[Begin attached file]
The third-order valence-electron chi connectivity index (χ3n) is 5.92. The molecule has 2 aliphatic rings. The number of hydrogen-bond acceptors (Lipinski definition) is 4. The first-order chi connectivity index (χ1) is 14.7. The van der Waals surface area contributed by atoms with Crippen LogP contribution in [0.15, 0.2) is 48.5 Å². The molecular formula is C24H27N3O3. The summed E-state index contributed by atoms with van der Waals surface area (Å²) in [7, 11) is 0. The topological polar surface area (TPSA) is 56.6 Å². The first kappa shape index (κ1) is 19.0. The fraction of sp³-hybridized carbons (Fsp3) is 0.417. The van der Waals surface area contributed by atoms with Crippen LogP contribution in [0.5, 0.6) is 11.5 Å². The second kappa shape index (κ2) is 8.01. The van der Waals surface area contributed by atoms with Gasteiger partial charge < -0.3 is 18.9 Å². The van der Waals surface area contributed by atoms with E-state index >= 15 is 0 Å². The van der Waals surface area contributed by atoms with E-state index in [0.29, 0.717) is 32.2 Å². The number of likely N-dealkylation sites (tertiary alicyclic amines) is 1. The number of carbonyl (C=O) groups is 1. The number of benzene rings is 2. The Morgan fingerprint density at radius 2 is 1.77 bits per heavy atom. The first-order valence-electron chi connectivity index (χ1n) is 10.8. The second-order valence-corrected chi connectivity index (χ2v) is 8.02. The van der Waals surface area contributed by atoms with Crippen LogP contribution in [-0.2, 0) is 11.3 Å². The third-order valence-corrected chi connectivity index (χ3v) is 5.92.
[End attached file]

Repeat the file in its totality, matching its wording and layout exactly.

The third-order valence-electron chi connectivity index (χ3n) is 5.92. The molecule has 2 aliphatic rings. The number of hydrogen-bond acceptors (Lipinski definition) is 4. The first-order chi connectivity index (χ1) is 14.7. The van der Waals surface area contributed by atoms with Crippen LogP contribution in [0.15, 0.2) is 48.5 Å². The molecular formula is C24H27N3O3. The summed E-state index contributed by atoms with van der Waals surface area (Å²) in [7, 11) is 0. The topological polar surface area (TPSA) is 56.6 Å². The first kappa shape index (κ1) is 19.0. The fraction of sp³-hybridized carbons (Fsp3) is 0.417. The van der Waals surface area contributed by atoms with Crippen LogP contribution in [0.5, 0.6) is 11.5 Å². The second kappa shape index (κ2) is 8.01. The van der Waals surface area contributed by atoms with Gasteiger partial charge < -0.3 is 18.9 Å². The van der Waals surface area contributed by atoms with E-state index >= 15 is 0 Å². The van der Waals surface area contributed by atoms with E-state index in [0.29, 0.717) is 32.2 Å². The number of likely N-dealkylation sites (tertiary alicyclic amines) is 1. The number of carbonyl (C=O) groups is 1. The number of benzene rings is 2. The Morgan fingerprint density at radius 2 is 1.77 bits per heavy atom. The first-order valence-electron chi connectivity index (χ1n) is 10.8. The second-order valence-corrected chi connectivity index (χ2v) is 8.02. The van der Waals surface area contributed by atoms with Crippen LogP contribution in [-0.2, 0) is 11.3 Å². The third-order valence-corrected chi connectivity index (χ3v) is 5.92.